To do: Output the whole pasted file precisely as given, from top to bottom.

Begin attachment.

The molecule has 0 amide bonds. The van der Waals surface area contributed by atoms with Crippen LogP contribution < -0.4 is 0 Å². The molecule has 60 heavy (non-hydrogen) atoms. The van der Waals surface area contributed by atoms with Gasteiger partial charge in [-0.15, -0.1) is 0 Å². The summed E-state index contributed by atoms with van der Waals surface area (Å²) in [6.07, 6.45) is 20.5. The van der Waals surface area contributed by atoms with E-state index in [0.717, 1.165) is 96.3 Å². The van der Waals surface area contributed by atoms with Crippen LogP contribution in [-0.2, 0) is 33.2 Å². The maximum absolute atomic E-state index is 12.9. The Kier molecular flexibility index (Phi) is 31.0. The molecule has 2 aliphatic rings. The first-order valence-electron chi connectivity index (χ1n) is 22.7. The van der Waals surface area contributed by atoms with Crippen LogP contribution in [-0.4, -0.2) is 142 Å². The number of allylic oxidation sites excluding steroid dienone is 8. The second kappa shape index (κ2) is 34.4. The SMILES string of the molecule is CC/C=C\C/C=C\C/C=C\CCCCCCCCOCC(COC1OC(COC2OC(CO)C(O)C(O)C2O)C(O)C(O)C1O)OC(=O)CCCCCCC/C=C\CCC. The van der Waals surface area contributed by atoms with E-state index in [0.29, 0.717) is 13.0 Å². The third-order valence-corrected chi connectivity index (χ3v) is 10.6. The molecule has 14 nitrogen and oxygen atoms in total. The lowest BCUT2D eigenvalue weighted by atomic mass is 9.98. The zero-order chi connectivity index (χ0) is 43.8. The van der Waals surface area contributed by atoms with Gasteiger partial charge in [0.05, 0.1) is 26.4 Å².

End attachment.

The molecule has 0 amide bonds. The van der Waals surface area contributed by atoms with Crippen LogP contribution < -0.4 is 0 Å². The molecule has 60 heavy (non-hydrogen) atoms. The van der Waals surface area contributed by atoms with Gasteiger partial charge in [-0.15, -0.1) is 0 Å². The summed E-state index contributed by atoms with van der Waals surface area (Å²) in [6.07, 6.45) is 20.5. The van der Waals surface area contributed by atoms with E-state index in [0.717, 1.165) is 96.3 Å². The van der Waals surface area contributed by atoms with Crippen LogP contribution in [-0.2, 0) is 33.2 Å². The maximum absolute atomic E-state index is 12.9. The Kier molecular flexibility index (Phi) is 31.0. The molecule has 2 aliphatic rings. The first-order valence-electron chi connectivity index (χ1n) is 22.7. The van der Waals surface area contributed by atoms with Crippen LogP contribution in [-0.4, -0.2) is 142 Å². The number of allylic oxidation sites excluding steroid dienone is 8. The second kappa shape index (κ2) is 34.4. The SMILES string of the molecule is CC/C=C\C/C=C\C/C=C\CCCCCCCCOCC(COC1OC(COC2OC(CO)C(O)C(O)C2O)C(O)C(O)C1O)OC(=O)CCCCCCC/C=C\CCC. The van der Waals surface area contributed by atoms with E-state index in [0.29, 0.717) is 13.0 Å². The third-order valence-corrected chi connectivity index (χ3v) is 10.6. The molecule has 14 nitrogen and oxygen atoms in total. The lowest BCUT2D eigenvalue weighted by atomic mass is 9.98. The zero-order chi connectivity index (χ0) is 43.8. The van der Waals surface area contributed by atoms with Gasteiger partial charge in [0.05, 0.1) is 26.4 Å².